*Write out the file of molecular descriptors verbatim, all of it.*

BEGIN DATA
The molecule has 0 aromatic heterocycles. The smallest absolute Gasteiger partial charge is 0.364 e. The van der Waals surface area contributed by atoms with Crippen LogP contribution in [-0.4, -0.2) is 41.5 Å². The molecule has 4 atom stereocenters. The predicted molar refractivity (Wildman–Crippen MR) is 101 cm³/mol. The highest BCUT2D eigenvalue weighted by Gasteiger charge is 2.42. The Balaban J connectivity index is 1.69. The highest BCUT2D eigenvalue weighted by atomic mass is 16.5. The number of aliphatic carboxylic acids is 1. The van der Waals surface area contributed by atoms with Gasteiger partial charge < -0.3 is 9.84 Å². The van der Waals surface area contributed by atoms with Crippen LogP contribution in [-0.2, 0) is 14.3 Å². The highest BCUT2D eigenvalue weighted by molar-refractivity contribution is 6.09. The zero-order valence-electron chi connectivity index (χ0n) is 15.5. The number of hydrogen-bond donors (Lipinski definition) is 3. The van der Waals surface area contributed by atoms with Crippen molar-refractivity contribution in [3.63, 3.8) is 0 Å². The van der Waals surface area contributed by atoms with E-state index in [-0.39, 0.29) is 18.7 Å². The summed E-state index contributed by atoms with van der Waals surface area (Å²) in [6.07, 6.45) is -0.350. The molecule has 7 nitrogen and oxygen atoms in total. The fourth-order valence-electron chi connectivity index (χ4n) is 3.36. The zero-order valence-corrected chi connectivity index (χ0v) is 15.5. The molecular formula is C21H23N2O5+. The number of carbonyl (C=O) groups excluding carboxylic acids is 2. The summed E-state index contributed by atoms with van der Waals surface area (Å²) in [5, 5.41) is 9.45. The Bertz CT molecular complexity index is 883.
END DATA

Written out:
The molecule has 0 aromatic heterocycles. The smallest absolute Gasteiger partial charge is 0.364 e. The van der Waals surface area contributed by atoms with Crippen LogP contribution in [-0.4, -0.2) is 41.5 Å². The molecule has 4 atom stereocenters. The predicted molar refractivity (Wildman–Crippen MR) is 101 cm³/mol. The highest BCUT2D eigenvalue weighted by Gasteiger charge is 2.42. The Balaban J connectivity index is 1.69. The highest BCUT2D eigenvalue weighted by atomic mass is 16.5. The number of aliphatic carboxylic acids is 1. The van der Waals surface area contributed by atoms with Gasteiger partial charge < -0.3 is 9.84 Å². The van der Waals surface area contributed by atoms with Crippen LogP contribution in [-0.2, 0) is 14.3 Å². The highest BCUT2D eigenvalue weighted by molar-refractivity contribution is 6.09. The zero-order valence-electron chi connectivity index (χ0n) is 15.5. The number of hydrogen-bond donors (Lipinski definition) is 3. The van der Waals surface area contributed by atoms with Crippen molar-refractivity contribution in [3.63, 3.8) is 0 Å². The van der Waals surface area contributed by atoms with E-state index in [-0.39, 0.29) is 18.7 Å². The summed E-state index contributed by atoms with van der Waals surface area (Å²) in [6.07, 6.45) is -0.350. The molecule has 7 nitrogen and oxygen atoms in total. The fourth-order valence-electron chi connectivity index (χ4n) is 3.36. The zero-order valence-corrected chi connectivity index (χ0v) is 15.5. The molecular formula is C21H23N2O5+. The number of carbonyl (C=O) groups excluding carboxylic acids is 2. The summed E-state index contributed by atoms with van der Waals surface area (Å²) in [5, 5.41) is 9.45. The Bertz CT molecular complexity index is 883.